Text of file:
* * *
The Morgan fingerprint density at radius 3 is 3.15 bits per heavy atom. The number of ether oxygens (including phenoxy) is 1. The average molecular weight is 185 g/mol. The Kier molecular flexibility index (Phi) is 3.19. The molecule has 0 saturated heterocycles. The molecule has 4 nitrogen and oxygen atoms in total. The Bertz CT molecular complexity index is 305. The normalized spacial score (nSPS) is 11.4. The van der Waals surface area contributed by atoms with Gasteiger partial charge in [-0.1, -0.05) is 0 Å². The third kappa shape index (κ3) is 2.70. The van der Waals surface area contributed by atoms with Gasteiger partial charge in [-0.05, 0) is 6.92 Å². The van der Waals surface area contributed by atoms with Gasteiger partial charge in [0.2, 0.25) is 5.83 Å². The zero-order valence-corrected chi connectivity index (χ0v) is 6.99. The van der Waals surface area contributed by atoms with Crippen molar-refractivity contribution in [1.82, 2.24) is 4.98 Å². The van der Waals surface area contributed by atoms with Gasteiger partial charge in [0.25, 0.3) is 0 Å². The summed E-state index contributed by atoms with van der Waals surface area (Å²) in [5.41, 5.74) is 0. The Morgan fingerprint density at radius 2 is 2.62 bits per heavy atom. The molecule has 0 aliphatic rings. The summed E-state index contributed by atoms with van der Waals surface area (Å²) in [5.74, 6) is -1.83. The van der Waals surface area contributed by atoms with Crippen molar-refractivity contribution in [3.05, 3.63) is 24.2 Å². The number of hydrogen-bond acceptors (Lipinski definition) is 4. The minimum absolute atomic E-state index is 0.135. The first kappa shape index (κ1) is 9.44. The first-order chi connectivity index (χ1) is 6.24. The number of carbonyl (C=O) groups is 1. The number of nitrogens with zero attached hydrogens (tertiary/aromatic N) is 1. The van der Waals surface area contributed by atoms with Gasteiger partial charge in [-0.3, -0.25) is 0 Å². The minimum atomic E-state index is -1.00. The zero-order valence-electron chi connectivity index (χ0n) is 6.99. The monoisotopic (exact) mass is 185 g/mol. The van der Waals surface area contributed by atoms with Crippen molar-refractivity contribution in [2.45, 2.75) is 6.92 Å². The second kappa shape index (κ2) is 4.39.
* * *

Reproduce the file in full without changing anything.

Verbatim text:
The Morgan fingerprint density at radius 3 is 3.15 bits per heavy atom. The number of ether oxygens (including phenoxy) is 1. The average molecular weight is 185 g/mol. The Kier molecular flexibility index (Phi) is 3.19. The molecule has 0 saturated heterocycles. The molecule has 4 nitrogen and oxygen atoms in total. The Bertz CT molecular complexity index is 305. The normalized spacial score (nSPS) is 11.4. The van der Waals surface area contributed by atoms with Gasteiger partial charge in [-0.1, -0.05) is 0 Å². The third kappa shape index (κ3) is 2.70. The van der Waals surface area contributed by atoms with Gasteiger partial charge in [-0.05, 0) is 6.92 Å². The van der Waals surface area contributed by atoms with Gasteiger partial charge in [0.2, 0.25) is 5.83 Å². The zero-order valence-corrected chi connectivity index (χ0v) is 6.99. The van der Waals surface area contributed by atoms with Crippen molar-refractivity contribution in [1.82, 2.24) is 4.98 Å². The van der Waals surface area contributed by atoms with Gasteiger partial charge in [0.25, 0.3) is 0 Å². The summed E-state index contributed by atoms with van der Waals surface area (Å²) in [5.41, 5.74) is 0. The Morgan fingerprint density at radius 2 is 2.62 bits per heavy atom. The molecule has 0 aliphatic rings. The summed E-state index contributed by atoms with van der Waals surface area (Å²) in [5.74, 6) is -1.83. The van der Waals surface area contributed by atoms with Crippen molar-refractivity contribution in [3.05, 3.63) is 24.2 Å². The number of hydrogen-bond acceptors (Lipinski definition) is 4. The minimum absolute atomic E-state index is 0.135. The first kappa shape index (κ1) is 9.44. The first-order chi connectivity index (χ1) is 6.24. The number of carbonyl (C=O) groups is 1. The number of nitrogens with zero attached hydrogens (tertiary/aromatic N) is 1. The van der Waals surface area contributed by atoms with Gasteiger partial charge in [-0.3, -0.25) is 0 Å². The minimum atomic E-state index is -1.00. The zero-order valence-electron chi connectivity index (χ0n) is 6.99. The monoisotopic (exact) mass is 185 g/mol. The van der Waals surface area contributed by atoms with Crippen molar-refractivity contribution in [2.45, 2.75) is 6.92 Å². The second kappa shape index (κ2) is 4.39.